Sportskeeda too explained how the national team has gone backwards since their historic appearance in the 2011 Asian Cup but in comparison to Houghton has Koevermans’ tenure really been that bad? Let’s find out.

Results

Koevermans enjoyed a good start

Koevermans enjoyed a good start

A coach is always judged on the basis of results and on this aspect Koevermans has matched Houghton so far. The Dutchman has won four out of nine official games and like Houghton, his first tournament success came on home soil in the Nehru Cup.

The standard of teams in the two Nehru Cups that India won under Houghton was questionable and the same can be said for Koevermans too as he registered wins over Maldives and a second string Syria side before beating Cameroon ‘B’ on penalties in the final.

Fans will point to the fact that Houghton secured qualification for the 2012 AFC Challenge Cup with a young side back in March 2011 but it’s worth noting that rules of qualification were different. Two teams from a group of four were assured of qualification for the 2012 edition and India secured their place with wins over lower-ranked Chinese Taipei and Pakistan before managing a draw against Turkmenistan in a dead rubber to finish top of the group on goals scored.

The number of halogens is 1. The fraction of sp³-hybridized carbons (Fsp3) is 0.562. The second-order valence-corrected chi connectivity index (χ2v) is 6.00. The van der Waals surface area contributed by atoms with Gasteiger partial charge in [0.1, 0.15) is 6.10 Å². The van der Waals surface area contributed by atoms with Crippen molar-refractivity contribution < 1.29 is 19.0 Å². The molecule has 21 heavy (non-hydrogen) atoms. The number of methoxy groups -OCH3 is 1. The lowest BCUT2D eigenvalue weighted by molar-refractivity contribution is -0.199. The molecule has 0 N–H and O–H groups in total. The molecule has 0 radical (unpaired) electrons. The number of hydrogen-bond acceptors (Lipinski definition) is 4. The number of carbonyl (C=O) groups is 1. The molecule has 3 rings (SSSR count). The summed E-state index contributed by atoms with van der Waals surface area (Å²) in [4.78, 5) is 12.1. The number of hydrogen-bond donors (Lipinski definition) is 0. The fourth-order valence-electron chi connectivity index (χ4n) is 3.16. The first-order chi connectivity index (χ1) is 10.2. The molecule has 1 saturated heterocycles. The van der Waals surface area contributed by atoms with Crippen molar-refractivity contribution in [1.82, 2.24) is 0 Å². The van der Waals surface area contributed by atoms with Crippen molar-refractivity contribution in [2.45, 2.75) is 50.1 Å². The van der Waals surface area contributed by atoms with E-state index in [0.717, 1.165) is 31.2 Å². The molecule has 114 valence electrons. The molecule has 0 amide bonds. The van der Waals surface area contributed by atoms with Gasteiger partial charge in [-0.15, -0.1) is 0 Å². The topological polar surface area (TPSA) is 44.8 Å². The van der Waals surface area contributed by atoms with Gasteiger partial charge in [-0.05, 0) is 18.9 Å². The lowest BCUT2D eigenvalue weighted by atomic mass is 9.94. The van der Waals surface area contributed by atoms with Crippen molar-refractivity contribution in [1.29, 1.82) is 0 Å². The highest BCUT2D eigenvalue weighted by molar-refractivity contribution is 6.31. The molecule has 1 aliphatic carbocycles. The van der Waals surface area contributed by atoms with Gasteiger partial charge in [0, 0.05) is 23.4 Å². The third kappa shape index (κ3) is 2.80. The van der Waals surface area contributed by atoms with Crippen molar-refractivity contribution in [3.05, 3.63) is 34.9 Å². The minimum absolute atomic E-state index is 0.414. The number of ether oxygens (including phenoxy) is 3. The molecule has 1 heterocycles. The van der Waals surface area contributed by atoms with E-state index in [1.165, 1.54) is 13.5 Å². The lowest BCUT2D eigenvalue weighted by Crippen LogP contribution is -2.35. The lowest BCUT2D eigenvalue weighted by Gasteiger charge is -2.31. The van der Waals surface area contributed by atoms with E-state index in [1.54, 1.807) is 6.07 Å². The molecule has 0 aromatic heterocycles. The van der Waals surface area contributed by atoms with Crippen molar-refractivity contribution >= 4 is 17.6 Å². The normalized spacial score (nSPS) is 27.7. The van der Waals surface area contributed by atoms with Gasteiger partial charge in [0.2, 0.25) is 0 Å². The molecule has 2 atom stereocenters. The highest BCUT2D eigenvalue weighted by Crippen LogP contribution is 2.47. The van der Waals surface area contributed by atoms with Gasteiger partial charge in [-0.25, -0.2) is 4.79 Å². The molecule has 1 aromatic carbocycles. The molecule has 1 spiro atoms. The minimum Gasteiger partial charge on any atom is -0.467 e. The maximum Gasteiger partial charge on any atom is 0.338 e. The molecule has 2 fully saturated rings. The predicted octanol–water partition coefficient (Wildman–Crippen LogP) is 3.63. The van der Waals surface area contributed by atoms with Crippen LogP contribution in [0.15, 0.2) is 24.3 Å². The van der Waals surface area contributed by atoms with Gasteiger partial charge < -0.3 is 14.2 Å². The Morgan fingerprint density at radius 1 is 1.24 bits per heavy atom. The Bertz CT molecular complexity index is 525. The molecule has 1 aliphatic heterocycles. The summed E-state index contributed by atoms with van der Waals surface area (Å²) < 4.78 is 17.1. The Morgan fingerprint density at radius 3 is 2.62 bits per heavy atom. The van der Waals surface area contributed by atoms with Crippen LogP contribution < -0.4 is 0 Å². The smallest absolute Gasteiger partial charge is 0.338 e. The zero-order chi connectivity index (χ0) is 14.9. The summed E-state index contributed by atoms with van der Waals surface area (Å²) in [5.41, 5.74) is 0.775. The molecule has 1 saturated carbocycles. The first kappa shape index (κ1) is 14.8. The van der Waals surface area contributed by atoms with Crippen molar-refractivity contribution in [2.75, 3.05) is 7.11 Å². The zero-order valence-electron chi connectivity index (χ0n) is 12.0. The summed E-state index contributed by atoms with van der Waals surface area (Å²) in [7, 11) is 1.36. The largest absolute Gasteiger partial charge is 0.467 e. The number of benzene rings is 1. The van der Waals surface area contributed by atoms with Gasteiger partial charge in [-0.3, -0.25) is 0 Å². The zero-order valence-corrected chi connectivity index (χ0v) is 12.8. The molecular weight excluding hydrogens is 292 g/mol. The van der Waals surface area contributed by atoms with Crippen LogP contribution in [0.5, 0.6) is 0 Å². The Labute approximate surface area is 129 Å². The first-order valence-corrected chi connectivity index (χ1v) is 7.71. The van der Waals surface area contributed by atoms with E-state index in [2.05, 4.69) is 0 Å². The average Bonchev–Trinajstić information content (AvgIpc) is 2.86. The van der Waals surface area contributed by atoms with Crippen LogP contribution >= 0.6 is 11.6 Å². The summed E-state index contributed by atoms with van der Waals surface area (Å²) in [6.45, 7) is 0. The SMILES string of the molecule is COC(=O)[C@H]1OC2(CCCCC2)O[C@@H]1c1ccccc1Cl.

India failed to qualify for the 2014 Challenge Cup under Koevermans but the procedure was slightly tricky as only one out of four teams was guaranteed automatic qualification. India defeated Chinese Taipei and Guam but lost in the last game against hosts Myanmar. Back during the 2012 qualifiers, all matches were played in a neutral venue, Malaysia, and Houghton’s India side were not under pressure to get a result against the home team like in the case of Koevermans.